Forum for Science, Industry and Business

Sponsored by:     3M 
Search our Site:

 

Rush physicians using gene therapy for heart patients with moderate to severe chest pains

03.02.2005


Rush is Only Chicago Medical Center Among 20 U.S. Sites in Clinical Study



Individuals with moderate to severe chest pains (angina) who have not found relief from medication may benefit from a new gene therapy approach being used by cardiologists at Rush University Medical Center to grow new blood vessels in the heart.

The phase II clinical research study uses vascular endothelial growth factor-2 (VEGF-2) in the form of a solution containing a DNA plasmid that is delivered using catheterization to heart tissue that has been damaged from insufficient blood flow.


Once the catheter reaches the targeted site inside of the heart, the VEGF-2 is injected into the heart muscle region with inadequate blood supply. The DNA plasmid is then taken up by the middle muscular layer of the heart wall near the injection site. Inside the cell, the DNA encoded VEGF-2 expresses itself which in turn stimulates the growth of new blood vessels by promoting the proliferation of endothelial cells in the heart.

New blood vessels are required to provide oxygen-carrying blood to heart muscles to compensate for the blocked heart arteries. The subsequent, improved blood flow relieves the painful symptoms of angina.

"The process of growing new blood vessels, or angiogenesis, should occur over the course of four to eight weeks following the procedure which is done in the cardiac catheterization lab at Rush," said Dr. Gary L. Schaer, the principal investigator of the trial at Rush and director of the Rush Cardiac Catheterization Labs. "The patient goes home the next day." Several patients have received the gene therapy and all are doing well.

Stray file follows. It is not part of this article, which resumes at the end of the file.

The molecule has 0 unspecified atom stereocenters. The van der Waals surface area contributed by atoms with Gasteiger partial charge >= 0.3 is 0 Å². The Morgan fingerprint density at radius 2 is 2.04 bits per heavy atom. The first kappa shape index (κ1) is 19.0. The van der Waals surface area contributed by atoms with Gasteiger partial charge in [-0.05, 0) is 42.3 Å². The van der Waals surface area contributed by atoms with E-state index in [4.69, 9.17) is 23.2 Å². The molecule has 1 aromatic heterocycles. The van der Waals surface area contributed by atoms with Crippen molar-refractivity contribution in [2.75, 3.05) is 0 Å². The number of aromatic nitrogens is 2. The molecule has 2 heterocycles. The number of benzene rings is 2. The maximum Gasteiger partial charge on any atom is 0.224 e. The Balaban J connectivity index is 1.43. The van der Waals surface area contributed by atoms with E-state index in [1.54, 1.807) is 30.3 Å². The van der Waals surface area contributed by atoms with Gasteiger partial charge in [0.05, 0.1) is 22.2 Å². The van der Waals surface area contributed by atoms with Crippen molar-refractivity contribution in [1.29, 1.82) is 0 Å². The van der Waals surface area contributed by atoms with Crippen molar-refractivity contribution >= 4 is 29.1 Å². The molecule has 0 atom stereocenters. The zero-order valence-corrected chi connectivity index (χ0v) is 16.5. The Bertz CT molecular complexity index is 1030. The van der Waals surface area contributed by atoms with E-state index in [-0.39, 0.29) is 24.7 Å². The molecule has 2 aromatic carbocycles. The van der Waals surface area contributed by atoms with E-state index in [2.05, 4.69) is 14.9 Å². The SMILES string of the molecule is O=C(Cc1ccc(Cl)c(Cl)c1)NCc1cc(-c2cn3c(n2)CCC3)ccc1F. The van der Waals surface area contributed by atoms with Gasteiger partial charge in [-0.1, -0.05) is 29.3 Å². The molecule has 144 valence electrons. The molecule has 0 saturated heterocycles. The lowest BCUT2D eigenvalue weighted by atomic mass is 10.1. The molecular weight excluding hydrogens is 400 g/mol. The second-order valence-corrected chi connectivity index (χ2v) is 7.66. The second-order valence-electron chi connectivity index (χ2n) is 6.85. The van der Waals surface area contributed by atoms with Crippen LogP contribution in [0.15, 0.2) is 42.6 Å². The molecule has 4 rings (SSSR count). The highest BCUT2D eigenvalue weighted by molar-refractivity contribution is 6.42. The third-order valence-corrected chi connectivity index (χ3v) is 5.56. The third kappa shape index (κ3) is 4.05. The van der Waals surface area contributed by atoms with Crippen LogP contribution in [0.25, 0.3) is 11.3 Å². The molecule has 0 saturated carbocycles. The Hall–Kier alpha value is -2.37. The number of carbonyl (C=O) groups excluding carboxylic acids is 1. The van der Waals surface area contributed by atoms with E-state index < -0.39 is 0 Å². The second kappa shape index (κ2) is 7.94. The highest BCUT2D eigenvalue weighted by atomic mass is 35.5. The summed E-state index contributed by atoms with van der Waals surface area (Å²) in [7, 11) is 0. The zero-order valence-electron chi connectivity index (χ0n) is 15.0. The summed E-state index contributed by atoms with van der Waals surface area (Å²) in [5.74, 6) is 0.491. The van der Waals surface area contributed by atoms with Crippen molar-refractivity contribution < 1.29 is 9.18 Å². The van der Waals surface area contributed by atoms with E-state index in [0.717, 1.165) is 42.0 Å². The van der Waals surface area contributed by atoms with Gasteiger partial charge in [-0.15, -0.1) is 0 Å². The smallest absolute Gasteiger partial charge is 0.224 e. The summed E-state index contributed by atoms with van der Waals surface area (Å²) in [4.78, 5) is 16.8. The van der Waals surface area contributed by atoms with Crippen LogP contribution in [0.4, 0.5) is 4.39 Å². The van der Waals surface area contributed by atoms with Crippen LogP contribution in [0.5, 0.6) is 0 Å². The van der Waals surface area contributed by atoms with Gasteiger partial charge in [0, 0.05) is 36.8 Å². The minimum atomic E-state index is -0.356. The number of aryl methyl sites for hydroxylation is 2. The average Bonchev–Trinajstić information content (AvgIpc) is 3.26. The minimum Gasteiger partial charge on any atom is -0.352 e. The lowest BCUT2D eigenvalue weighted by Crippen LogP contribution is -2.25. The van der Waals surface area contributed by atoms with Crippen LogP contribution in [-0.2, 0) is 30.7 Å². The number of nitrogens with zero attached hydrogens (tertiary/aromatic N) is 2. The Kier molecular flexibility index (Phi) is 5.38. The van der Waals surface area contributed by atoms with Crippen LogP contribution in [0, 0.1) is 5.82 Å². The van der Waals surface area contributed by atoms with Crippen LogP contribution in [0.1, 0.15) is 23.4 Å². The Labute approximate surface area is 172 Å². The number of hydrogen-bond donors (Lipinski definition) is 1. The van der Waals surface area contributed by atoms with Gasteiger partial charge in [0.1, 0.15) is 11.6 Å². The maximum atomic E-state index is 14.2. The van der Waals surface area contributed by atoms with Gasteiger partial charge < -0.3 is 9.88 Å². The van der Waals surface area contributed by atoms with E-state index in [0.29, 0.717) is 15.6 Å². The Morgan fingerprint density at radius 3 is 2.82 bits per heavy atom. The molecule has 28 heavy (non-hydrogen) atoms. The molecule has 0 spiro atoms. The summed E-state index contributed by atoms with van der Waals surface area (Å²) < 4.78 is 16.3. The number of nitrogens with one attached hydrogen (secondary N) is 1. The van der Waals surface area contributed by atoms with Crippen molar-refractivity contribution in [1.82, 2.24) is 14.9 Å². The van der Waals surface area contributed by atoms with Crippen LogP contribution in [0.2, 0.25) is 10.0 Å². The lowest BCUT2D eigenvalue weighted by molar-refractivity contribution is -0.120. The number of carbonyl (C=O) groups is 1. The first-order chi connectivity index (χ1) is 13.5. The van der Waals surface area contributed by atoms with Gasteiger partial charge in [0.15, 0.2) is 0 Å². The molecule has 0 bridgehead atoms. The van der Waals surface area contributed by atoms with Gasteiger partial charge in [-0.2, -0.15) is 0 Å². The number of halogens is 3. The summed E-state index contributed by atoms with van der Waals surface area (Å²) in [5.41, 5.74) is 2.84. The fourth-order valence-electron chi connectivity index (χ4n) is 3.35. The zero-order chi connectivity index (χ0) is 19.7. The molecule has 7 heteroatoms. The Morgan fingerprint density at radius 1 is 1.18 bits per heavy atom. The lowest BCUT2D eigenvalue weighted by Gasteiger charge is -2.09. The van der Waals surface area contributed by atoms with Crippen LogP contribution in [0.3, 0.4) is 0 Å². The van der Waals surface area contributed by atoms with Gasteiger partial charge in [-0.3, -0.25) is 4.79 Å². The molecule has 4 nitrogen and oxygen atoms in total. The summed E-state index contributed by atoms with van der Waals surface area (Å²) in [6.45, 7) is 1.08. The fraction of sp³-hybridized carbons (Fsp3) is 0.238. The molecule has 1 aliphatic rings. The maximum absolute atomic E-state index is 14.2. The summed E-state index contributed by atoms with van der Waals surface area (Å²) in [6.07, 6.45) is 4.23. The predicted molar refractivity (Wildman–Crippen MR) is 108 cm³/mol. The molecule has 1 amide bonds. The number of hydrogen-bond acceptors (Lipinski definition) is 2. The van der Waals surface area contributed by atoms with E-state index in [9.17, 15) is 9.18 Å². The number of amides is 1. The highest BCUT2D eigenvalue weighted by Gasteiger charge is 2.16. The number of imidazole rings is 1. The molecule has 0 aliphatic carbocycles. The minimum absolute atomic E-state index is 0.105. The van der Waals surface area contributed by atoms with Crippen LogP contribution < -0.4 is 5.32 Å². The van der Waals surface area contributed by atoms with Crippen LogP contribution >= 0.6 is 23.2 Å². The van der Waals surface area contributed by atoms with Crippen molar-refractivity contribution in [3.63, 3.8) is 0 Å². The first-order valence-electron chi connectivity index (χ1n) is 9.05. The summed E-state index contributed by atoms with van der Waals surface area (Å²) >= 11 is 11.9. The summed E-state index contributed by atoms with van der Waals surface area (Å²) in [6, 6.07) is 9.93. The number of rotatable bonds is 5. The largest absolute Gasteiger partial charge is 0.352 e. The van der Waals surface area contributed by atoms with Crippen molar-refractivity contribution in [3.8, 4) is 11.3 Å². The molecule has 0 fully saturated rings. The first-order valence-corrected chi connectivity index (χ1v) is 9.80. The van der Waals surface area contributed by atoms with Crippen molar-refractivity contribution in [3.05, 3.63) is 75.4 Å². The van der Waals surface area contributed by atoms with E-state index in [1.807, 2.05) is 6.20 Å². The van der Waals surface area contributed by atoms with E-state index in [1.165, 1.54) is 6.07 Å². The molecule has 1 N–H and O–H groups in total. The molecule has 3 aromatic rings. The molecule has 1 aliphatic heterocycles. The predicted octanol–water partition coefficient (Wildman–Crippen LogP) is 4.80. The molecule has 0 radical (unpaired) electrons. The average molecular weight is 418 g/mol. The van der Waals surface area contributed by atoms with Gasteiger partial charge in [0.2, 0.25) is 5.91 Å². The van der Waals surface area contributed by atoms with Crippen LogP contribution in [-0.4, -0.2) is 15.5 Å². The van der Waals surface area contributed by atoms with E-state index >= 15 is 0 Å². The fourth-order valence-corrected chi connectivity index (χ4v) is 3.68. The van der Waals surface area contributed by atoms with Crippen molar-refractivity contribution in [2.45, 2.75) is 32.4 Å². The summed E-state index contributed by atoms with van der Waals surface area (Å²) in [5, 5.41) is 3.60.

Individuals who may be candidates for this gene therapy study trial must have moderate to severe angina, but cannot also be candidates for treatment using angioplasty or bypass surgery. Angioplasty involves a catheterization with a balloon-like device that opens blocked arteries, while bypass surgery requires open-heart surgery to place veins removed from the patient’s leg or arteries taken from the patient’s chest wall or arm to "bypass" the blocked blood vessels.

While both of these treatments have been shown to be successful in relieving severe chest pains resulting from blocked arteries, a significant percentage of patients eventually do not respond well to either treatment, often requiring another angioplasty or bypass operation, noted Schaer. "If gene therapy proves to be safe and effective, it will represent an important new approach to improve the quality of life in these seriously ill patients with refractory chest pain," said Dr. R. Jeffrey Snell, study co-investigator and Schaer’s colleague at Rush.

In the new study, patients will be randomly assigned to receive the gene administered through a cardiac catheter threaded into the heart from a leg artery or a placebo delivered using the same method. As required by the U.S. Food and Drug Administration, the study is "double blinded," which means that neither the doctor nor the patient will know whether he or she is receiving the gene therapy or a placebo. For every three patients that receive the active gene, one will receive a placebo. Following treatment, patients enrolled in the study will be examined for chest pain at one month, three months and six months. A total of 404 patients will be enrolled in the study at the 20 study sites across the country.

The Genetic Angiogenic Stimulation Investigational Study (GENASIS) is funded by Corautus Genetics.

More than 11 million people in the United States suffer from coronary artery disease. Many patients receive medications to increase blood flow but nearly 500,000 angioplasties and coronary bypass procedures are performed each year in those patients who do not benefit from medication.